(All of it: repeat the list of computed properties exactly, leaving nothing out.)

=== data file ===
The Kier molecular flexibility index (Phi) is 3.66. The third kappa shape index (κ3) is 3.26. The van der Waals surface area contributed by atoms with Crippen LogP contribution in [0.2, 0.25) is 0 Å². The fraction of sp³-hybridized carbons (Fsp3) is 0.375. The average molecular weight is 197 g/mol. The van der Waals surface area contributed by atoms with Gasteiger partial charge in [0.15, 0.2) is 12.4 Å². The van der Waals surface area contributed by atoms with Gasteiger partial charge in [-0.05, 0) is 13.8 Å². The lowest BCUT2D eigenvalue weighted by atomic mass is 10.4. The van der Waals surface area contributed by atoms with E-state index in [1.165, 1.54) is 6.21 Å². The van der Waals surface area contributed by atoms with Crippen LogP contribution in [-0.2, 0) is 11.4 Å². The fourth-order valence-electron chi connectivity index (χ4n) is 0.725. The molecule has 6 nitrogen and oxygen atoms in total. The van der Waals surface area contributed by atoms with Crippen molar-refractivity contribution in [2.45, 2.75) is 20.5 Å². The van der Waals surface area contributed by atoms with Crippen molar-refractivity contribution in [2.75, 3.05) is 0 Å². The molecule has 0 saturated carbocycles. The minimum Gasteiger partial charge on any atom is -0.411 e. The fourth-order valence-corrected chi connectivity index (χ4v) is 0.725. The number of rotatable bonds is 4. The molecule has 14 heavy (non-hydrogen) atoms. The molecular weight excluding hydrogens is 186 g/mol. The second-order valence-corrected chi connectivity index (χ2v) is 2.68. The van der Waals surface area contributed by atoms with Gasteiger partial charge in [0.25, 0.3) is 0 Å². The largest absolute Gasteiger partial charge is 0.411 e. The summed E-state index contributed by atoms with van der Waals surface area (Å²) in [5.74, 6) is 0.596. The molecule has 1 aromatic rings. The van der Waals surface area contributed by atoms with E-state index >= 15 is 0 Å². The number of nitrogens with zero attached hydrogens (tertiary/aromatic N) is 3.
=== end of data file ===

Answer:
The Kier molecular flexibility index (Phi) is 3.66. The third kappa shape index (κ3) is 3.26. The van der Waals surface area contributed by atoms with Crippen LogP contribution in [0.2, 0.25) is 0 Å². The fraction of sp³-hybridized carbons (Fsp3) is 0.375. The average molecular weight is 197 g/mol. The van der Waals surface area contributed by atoms with Gasteiger partial charge in [0.15, 0.2) is 12.4 Å². The van der Waals surface area contributed by atoms with Gasteiger partial charge in [-0.05, 0) is 13.8 Å². The lowest BCUT2D eigenvalue weighted by atomic mass is 10.4. The van der Waals surface area contributed by atoms with E-state index in [1.165, 1.54) is 6.21 Å². The van der Waals surface area contributed by atoms with Crippen LogP contribution in [-0.2, 0) is 11.4 Å². The fourth-order valence-electron chi connectivity index (χ4n) is 0.725. The molecule has 6 nitrogen and oxygen atoms in total. The van der Waals surface area contributed by atoms with Crippen molar-refractivity contribution in [2.45, 2.75) is 20.5 Å². The van der Waals surface area contributed by atoms with Crippen molar-refractivity contribution in [2.75, 3.05) is 0 Å². The molecule has 0 saturated carbocycles. The minimum Gasteiger partial charge on any atom is -0.411 e. The fourth-order valence-corrected chi connectivity index (χ4v) is 0.725. The number of rotatable bonds is 4. The molecule has 14 heavy (non-hydrogen) atoms. The molecular weight excluding hydrogens is 186 g/mol. The second-order valence-corrected chi connectivity index (χ2v) is 2.68. The van der Waals surface area contributed by atoms with Gasteiger partial charge in [0.25, 0.3) is 0 Å². The largest absolute Gasteiger partial charge is 0.411 e. The summed E-state index contributed by atoms with van der Waals surface area (Å²) in [5.74, 6) is 0.596. The molecule has 1 aromatic rings. The van der Waals surface area contributed by atoms with E-state index >= 15 is 0 Å². The number of nitrogens with zero attached hydrogens (tertiary/aromatic N) is 3.